Ok, so here we are: getting closer and closer to opening this place called Dorothy's Piano Bar and Cabaret.  Almost every week I field questions like "What is a piano bar?"  "Isn't that like Keys on Main?" "What kind of music is there?"  "Can anyone sing?" and more.

With that in mind, this blog is devoted to not just the history of piano bars but also why Seattle is in need of one and why Dorothy's will be a great fit.

Well, what is a piano bar?   Most definitions all seem to agree on this: a piano bar is a place featuring a professional musician who entertains the patrons on the piano."   These venues can be in restaurants, hotels, cruise ships, cocktail lounges and more. 

It is generally agreed that there are about six different types of piano bars.

1)  Instrumental only where the pianist provides background music, almost always without vocals.

2)  Featured musician which offers a "star" performer who is the only person who sings

3)  Musicians and servers sing venues feature a live pianist who entertains the crowd and calls upon the servers and staff to sing songs.  Think of singing waiters.

4)  Dueling Pianos - usually a stage with two grand pianos, lots of amplification and focus on rock, pop, R&B, country, etc with competing pianists and lots of crowd interaction.

5)  Singalong - Patrons gather around the piano and sing songs in a group

6)  Open Mic - guests are invited to take the mic and sing a song or two with the professional pianist backing them up. 

Of course, many pianos bars are combinations of any of the above.

Piano bars began to be popular mostly after WWII.   Patrons were often looking for something a little less raucous than a jazz club and less formal than a supper club. Staring in the 1920's pianos began to be a common fixture in many homes in the United States as well as the most popular instrument.  Piano bars were naturally an off-shoot of the love Americans had of gathering around a piano at home and singing songs.  

New York City was one of the first places where piano bars became popular.  Piano bars filled many NY neighborhoods.  They began as places for the hip crowd and later branched off to become popular with the LGBTQ community, especially during times when gay bars were prohibited. 

When the Stonewall riots shook New York in 1969, the bar scene underwent radial change. Gay-owned establishments appeared, including several piano bars. Ranging from casual Village hangouts (The Duplex) to "proper attire" spots on the Upper East Side (Regent East), these piano rooms provided an alternative to the disco scene of the 1970s and 80s. They all featured singalongs, pianists with an encyclopedic knowledge of show tunes, and an admission policy that welcomed everyone. Open microphones were provided for customers willing to sing solos. (Willing? Hell, some soloists could not be scraped off a microphone!) At Ted Hook's beloved Backstage, the impromptu soloists could include fellow patrons, the wait staff – or Liza Minnelli and Chita Rivera.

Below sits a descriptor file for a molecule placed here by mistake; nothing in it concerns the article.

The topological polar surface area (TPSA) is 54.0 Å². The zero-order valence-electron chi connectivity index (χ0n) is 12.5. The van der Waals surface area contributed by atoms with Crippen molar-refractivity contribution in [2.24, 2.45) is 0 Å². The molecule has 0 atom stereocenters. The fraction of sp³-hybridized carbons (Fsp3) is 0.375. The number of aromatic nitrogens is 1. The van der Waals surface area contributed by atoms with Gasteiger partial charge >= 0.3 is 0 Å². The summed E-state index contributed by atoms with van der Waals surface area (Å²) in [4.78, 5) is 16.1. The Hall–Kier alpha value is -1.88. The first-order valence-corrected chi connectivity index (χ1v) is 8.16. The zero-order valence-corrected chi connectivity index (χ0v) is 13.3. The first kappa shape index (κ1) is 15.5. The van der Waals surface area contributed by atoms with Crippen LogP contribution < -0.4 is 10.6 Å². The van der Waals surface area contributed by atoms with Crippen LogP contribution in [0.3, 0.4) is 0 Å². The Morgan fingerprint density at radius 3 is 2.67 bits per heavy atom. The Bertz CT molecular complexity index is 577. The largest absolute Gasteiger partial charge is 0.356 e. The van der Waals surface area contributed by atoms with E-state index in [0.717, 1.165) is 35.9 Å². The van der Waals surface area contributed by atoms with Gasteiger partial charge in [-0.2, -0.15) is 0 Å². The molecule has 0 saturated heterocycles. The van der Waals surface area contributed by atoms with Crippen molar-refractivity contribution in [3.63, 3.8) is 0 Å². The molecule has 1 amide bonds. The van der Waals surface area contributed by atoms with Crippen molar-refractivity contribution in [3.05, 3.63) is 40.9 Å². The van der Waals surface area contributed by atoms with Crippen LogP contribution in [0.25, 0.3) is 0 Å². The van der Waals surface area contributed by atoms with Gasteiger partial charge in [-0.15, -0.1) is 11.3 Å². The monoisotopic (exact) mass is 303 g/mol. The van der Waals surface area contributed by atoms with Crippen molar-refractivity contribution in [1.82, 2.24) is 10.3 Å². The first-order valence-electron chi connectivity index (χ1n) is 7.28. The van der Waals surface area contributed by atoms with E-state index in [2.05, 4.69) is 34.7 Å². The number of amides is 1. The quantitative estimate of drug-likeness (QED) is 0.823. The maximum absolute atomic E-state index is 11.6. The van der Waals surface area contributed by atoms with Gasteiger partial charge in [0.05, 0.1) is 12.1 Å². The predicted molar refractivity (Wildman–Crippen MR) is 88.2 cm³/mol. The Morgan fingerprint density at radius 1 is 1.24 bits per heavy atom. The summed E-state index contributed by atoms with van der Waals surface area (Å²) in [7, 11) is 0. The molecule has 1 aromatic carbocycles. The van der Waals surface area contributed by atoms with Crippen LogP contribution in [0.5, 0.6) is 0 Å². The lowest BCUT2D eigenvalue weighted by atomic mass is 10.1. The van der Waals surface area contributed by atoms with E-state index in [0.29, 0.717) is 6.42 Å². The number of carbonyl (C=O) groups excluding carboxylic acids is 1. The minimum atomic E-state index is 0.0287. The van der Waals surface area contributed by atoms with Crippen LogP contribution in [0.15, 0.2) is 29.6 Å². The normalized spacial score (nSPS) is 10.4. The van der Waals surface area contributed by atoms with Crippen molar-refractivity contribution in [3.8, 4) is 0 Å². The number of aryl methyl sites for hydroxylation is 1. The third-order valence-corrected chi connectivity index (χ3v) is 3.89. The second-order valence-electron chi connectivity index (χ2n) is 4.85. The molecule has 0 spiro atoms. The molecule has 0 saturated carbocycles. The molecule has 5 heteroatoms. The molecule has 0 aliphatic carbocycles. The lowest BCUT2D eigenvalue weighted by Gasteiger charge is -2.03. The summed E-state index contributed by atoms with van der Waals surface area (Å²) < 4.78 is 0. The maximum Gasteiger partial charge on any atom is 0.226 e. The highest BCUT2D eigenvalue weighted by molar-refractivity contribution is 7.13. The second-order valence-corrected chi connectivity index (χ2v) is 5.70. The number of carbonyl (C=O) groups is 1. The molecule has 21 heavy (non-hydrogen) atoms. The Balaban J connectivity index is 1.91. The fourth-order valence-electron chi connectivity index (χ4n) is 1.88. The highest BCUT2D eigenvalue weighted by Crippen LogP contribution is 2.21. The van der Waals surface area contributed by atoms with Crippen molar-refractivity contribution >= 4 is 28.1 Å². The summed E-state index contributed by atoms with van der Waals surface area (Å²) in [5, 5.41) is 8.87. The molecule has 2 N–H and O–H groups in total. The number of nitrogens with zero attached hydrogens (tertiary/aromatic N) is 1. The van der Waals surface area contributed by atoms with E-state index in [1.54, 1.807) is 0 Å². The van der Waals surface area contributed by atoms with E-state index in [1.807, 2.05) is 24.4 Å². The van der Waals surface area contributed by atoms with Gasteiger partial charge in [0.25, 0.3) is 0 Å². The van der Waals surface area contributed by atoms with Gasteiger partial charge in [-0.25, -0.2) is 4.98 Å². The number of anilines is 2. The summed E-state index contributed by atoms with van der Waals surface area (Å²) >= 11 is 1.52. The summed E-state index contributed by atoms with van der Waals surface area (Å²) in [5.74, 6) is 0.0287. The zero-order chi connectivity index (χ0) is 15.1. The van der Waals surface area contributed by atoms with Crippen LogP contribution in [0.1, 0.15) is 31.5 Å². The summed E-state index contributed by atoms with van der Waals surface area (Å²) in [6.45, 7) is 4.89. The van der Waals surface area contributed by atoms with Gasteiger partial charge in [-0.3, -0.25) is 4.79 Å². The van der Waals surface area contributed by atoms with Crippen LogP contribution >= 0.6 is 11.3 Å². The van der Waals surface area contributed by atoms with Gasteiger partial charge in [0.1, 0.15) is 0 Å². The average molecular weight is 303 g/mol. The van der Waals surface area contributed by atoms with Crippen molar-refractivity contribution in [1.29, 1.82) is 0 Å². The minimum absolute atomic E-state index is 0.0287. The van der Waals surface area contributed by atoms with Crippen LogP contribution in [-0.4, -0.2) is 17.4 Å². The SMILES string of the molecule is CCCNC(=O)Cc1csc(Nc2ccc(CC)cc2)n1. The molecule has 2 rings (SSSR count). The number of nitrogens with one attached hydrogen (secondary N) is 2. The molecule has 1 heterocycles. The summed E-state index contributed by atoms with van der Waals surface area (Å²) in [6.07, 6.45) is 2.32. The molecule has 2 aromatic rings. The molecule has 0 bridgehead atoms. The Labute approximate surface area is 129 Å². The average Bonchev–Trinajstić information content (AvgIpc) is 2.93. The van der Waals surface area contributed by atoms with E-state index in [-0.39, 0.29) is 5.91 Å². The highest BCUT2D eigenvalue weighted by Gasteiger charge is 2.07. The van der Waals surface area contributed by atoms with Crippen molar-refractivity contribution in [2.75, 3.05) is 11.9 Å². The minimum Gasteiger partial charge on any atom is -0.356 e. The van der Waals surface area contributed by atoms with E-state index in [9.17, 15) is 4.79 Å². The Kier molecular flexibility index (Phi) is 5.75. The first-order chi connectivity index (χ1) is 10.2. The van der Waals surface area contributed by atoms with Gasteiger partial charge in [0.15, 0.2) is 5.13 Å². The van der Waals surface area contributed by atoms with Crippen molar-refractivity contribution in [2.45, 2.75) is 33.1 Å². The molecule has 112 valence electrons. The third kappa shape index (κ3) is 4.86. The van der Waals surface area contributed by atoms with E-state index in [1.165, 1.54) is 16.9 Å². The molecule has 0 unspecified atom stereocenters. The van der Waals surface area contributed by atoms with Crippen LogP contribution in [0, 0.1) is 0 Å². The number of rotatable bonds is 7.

Many other piano bars soon developed in NY, including The Monster, Rose's Turn, Don't Tell Mama and more.  In the 1980s and 90s, Broadway turned largely against the musical comedy and piano bars were once again a refuge for those who longed for music in that style.  Of course, while many piano bars can be noted for being a haven for showtune singers, others feature every style of music from jazz to hip-hop. 

So this brings us to Seattle.  Seattle does have a proud history of piano bars including such famous landmarks as Sorry Charlie's and Thumpers.  Charlie's closed in 2003 and Thumpers in 2006 and there hasn't been a piano bar in Seattle since with the exception of many establishments who provide a pianist playing background music and the venues with featured artists.

As many people know, Seattle is home to a vast number of quality theatres and naturally we have an amazing crop of gifted singer and performers.  I read an old story in the times about Sorry Charlie's.  It mentioned that patrons included singers from Seattle Opera who came to "stretch their lungs."  Then as now, we have so many gifted singers in the area and Dorothy's will be a home for them to come and sing just for the fun of it, prepare for the next audition, try a new song, advertise an upcoming performance or just hang out with friends and make new ones.

Dorothy's will be a combination of many of the piano bar types.  First and foremost we will be an open mic where all singers (not just those from the opera or theatre companies) can come and sing a song.  We'll certainly feature some of the best artists in town who will headline our stage, we'll give our staff the opportunity to participate and sometimes we may just offer background music for a quiet date night. 

Dorothy's will be much more than a piano bar too but I'll write about that more in the future.  In the meantime, we hope you'll watch our current and upcoming events and come sing us a song!


John Lehrack